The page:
Where were you on Victory Day?


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Crowds gathered in Times Square to celebrate the end of World War II. Where were you?

Some events are indelibly marked in memory. Time and other actions cannot erase these moments. They may fade into the background while day-to-day activities of life take precedence, but those memories are waiting to be called to the foreground at a moment’s notice.

One such memory for many residents of Brevard County can be brought to life with the question, “Where were you and what were you doing when you heard that Japan had surrendered and World War II had ended?”

On Aug. 14, 1945, the announcement marking the end of the war sparked spontaneous celebrations across America. In large cities, small towns and rural villages across the nation, the news spread quickly. 

Newspapers announced: Peace!, War Over, Japan Surrenders — Allies Cease Fire, Truman Proclaims Victory, Complete Surrender and We Did It Again! Radios spread the news almost as fast as word of mouth. Second editions showed photographs of crowded city streets with headlines that announced: They All Came to Celebrate in Times Square Today, Huge Celebration Here to Greet Peace and Celebration Wildest in History of City. In cities large and small, people stopped working to go out into the streets to celebrate. 

One of the most recognizable moments from that day is a photograph taken by Alfred Eisenstaedt, called “VJ Day, The Kiss” when the photographer caught a spontaneous moment between strangers. Especially in the past 10 years, what some call The Times Square Kiss has been recreated in art and by people dressed as sailors and nurses for flash mobs.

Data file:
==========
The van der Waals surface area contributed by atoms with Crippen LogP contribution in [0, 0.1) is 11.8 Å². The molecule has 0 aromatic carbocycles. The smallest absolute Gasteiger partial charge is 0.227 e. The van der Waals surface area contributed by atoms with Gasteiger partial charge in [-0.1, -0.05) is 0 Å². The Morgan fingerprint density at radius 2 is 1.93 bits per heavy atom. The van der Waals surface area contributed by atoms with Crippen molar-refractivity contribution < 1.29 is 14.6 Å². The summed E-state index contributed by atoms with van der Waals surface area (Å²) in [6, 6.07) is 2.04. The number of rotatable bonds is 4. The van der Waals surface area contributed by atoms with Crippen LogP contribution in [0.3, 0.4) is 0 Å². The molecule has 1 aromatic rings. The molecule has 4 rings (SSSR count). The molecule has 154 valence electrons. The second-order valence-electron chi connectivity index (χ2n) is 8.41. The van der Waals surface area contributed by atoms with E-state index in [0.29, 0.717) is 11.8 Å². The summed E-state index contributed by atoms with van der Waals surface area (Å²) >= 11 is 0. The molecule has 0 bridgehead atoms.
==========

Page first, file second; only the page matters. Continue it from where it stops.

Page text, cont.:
That kiss, as iconic as it is, was just one glimpse into what people were doing when they heard the news that one of the most horrible wars of our nation’s history had ended. As crowded as Times Square was, other people were doing other things in other cities and towns when they heard the news.

Senior Life wants to know: Where were you and what were you doing when you heard that Japan had surrendered and World War II had ended?

We will be interviewing members of the Greatest Generation who would like to share their memories about that day and would like to make appointments so we can come to you. We will send a videographer and a writer so we can record your story two ways. We regret that we will not be able to record historical or second-hand versions of memories for this project as we are expecting record numbers of veterans and civilians who were living on Aug. 14, 1945. If you were an adult or a child at that time and remember where you were and what you were doing, we want to hear from you.

For more information or to schedule your appointment, call 321-242-1235. 

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